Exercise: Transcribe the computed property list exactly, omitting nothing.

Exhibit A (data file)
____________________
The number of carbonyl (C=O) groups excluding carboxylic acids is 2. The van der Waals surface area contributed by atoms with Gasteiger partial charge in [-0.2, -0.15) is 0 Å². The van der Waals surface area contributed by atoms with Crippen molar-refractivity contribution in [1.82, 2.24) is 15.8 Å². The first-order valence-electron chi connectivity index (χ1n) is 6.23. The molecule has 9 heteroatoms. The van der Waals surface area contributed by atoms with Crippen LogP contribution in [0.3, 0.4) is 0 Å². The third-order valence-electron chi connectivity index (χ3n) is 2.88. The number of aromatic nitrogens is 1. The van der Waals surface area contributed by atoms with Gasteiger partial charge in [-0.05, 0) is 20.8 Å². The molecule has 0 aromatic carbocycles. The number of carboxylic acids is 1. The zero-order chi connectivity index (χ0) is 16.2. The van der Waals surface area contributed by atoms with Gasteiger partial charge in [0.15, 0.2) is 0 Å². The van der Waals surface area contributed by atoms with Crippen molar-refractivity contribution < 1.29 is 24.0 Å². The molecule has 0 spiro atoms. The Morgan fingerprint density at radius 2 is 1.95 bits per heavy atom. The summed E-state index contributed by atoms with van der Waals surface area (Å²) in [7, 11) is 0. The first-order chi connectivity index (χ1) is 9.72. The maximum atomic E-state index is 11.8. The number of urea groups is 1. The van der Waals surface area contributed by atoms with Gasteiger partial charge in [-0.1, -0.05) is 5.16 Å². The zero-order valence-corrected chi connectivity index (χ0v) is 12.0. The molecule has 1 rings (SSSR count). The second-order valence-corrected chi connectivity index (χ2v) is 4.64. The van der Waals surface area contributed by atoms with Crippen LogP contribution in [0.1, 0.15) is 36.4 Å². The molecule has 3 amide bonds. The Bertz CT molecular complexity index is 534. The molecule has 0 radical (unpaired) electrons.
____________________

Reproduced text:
The number of carbonyl (C=O) groups excluding carboxylic acids is 2. The van der Waals surface area contributed by atoms with Gasteiger partial charge in [-0.2, -0.15) is 0 Å². The van der Waals surface area contributed by atoms with Crippen molar-refractivity contribution in [1.82, 2.24) is 15.8 Å². The first-order valence-electron chi connectivity index (χ1n) is 6.23. The molecule has 9 heteroatoms. The van der Waals surface area contributed by atoms with Crippen LogP contribution in [0.3, 0.4) is 0 Å². The third-order valence-electron chi connectivity index (χ3n) is 2.88. The number of aromatic nitrogens is 1. The van der Waals surface area contributed by atoms with Gasteiger partial charge in [-0.05, 0) is 20.8 Å². The molecule has 0 aromatic carbocycles. The number of carboxylic acids is 1. The zero-order chi connectivity index (χ0) is 16.2. The van der Waals surface area contributed by atoms with Gasteiger partial charge in [0.15, 0.2) is 0 Å². The van der Waals surface area contributed by atoms with Crippen molar-refractivity contribution < 1.29 is 24.0 Å². The molecule has 0 spiro atoms. The Morgan fingerprint density at radius 2 is 1.95 bits per heavy atom. The summed E-state index contributed by atoms with van der Waals surface area (Å²) in [7, 11) is 0. The first-order chi connectivity index (χ1) is 9.72. The maximum atomic E-state index is 11.8. The number of urea groups is 1. The van der Waals surface area contributed by atoms with Gasteiger partial charge in [-0.1, -0.05) is 5.16 Å². The zero-order valence-corrected chi connectivity index (χ0v) is 12.0. The molecule has 1 rings (SSSR count). The second-order valence-corrected chi connectivity index (χ2v) is 4.64. The van der Waals surface area contributed by atoms with Crippen LogP contribution in [0.1, 0.15) is 36.4 Å². The molecule has 3 amide bonds. The Bertz CT molecular complexity index is 534. The molecule has 0 radical (unpaired) electrons.